Stanley Hornsby, former editor of the West Cumberland Times & Star, has died at his home in Cockermouth aged 87.
Stanley began his 50-year journalism career in 1931 in the Whitehaven office of the North West Evening Mail.
was transferred to Millom in 1938 for the evening and weekly papers
before being called up for wartime service, where he trained in the 178
Field Ambulance. In 1942 he was promoted to sergeant and posted to the
94th General Hospital in North Africa.
He returned to journalism
at Millom and Whitehaven and joined Cumbrian Newspapers in 1959 as
deputy editor at Workington, Carlisle and Whitehaven before becoming
editor of the Times & Star. He retired in 1981, soon after stepping
down from chairmanship of the North West Editors Guild.
career included covering two major pit disasters, the opening of the
world’s first atomic power station at Sellafield, the Windscale fire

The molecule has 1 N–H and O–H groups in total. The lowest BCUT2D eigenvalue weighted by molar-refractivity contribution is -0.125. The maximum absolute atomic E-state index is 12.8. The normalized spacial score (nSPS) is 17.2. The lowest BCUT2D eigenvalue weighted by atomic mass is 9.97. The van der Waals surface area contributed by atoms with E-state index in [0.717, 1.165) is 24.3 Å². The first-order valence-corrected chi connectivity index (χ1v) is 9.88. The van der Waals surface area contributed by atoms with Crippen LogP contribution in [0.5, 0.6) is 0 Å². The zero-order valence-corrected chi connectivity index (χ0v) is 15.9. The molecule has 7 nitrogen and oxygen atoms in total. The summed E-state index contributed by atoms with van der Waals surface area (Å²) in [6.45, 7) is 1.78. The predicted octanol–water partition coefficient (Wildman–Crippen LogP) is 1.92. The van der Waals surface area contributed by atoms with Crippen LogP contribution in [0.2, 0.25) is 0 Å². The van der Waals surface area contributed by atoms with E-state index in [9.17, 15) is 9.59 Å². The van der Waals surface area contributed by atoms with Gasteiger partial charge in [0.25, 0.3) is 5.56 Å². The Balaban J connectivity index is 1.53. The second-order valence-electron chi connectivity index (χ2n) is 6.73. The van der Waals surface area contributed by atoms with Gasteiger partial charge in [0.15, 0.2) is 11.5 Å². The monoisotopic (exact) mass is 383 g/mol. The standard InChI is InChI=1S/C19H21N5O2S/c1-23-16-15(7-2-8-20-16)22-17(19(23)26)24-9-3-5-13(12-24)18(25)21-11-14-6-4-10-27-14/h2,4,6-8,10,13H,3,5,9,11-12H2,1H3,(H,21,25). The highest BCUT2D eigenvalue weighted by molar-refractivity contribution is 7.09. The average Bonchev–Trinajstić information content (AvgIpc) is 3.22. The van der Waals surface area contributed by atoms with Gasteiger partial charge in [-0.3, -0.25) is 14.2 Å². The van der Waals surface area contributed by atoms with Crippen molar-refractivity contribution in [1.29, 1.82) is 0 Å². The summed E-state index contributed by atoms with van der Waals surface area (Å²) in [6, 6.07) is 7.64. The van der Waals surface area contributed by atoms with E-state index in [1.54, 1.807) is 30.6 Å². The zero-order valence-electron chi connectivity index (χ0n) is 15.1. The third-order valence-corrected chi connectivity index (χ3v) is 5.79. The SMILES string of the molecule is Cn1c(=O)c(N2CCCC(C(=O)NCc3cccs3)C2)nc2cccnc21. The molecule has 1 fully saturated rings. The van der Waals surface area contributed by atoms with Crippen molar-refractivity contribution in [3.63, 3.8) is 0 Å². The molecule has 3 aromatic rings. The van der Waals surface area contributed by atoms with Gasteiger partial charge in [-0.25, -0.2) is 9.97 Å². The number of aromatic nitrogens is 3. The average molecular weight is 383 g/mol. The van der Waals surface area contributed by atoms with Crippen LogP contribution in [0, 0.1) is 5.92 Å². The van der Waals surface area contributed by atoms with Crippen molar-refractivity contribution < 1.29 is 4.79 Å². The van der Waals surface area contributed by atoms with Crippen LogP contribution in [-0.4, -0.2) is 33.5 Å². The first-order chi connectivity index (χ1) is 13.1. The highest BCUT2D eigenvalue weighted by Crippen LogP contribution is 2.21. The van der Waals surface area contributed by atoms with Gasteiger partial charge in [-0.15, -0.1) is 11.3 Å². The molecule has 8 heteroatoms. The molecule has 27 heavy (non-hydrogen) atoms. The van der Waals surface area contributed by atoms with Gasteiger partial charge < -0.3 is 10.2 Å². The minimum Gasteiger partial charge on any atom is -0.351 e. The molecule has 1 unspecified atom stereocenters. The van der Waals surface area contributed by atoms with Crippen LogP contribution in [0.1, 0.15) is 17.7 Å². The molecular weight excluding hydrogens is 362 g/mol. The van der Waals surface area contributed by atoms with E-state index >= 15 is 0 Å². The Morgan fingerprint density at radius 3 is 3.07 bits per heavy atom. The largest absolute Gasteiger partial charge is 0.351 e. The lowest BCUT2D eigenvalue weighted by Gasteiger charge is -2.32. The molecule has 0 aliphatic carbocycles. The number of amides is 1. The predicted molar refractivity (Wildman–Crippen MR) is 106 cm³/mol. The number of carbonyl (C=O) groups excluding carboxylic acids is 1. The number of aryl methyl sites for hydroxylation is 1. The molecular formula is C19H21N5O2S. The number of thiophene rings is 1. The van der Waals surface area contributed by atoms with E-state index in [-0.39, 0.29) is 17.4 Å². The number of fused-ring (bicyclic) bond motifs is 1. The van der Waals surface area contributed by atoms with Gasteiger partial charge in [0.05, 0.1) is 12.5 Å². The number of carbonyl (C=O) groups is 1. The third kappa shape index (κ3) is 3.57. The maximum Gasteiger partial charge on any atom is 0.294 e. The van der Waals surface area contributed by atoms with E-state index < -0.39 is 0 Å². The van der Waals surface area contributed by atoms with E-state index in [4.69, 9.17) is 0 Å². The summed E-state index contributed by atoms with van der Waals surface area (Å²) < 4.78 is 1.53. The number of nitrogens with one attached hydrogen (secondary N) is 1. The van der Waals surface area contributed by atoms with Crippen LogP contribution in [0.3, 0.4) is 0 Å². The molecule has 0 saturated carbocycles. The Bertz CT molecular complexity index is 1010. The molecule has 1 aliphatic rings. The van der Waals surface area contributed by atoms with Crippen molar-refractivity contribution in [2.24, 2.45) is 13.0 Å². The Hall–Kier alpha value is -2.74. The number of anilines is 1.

and, on one occasion, being lost at sea for a day when going out to
interview the crew of a missionary ship.
Present Times & Star
editor Steve Johnston said: “Stan Hornsby dedicated his life to local
newspapers and service to the community in Cumbria.”
Stanley was a founder secretary of Kells St Mary’s Catholic Young Men’s
Society in Whitehaven. Later, he was a member of the Whitehaven Knights
of St Columba for 30 years.
When he moved home to Egremont after
his marriage in 1951, he was parttime clerk to the parish council and
secretary of the revived town carnival for 25 years.
He was an
executive member of the Egremont Chamber of Trade and served on the
Whitehaven Chamber of Commerce committee for several years.
was also founder chairman of the Whitehaven branch of the Deaf
Association, founder secretary of the Whitehaven Rugby League
Club and a member of the steering committee which led to the establishment of the rugby league club.
In Workington, he joined the steering committee which established West Cumbria’s first talking newspaper for the blind.
He joined the Rotary Club in 1961 and was president of the Cockermouth Probus Club in 1990.
In his retirement, he concentrated on volunteer work with the Abbeyfield Society and was chairman at Cockermouth for four years.
Stanley is survived by his wife Marjorie, daughter Valerie, son Stephen and three grandchildren.
Times & Star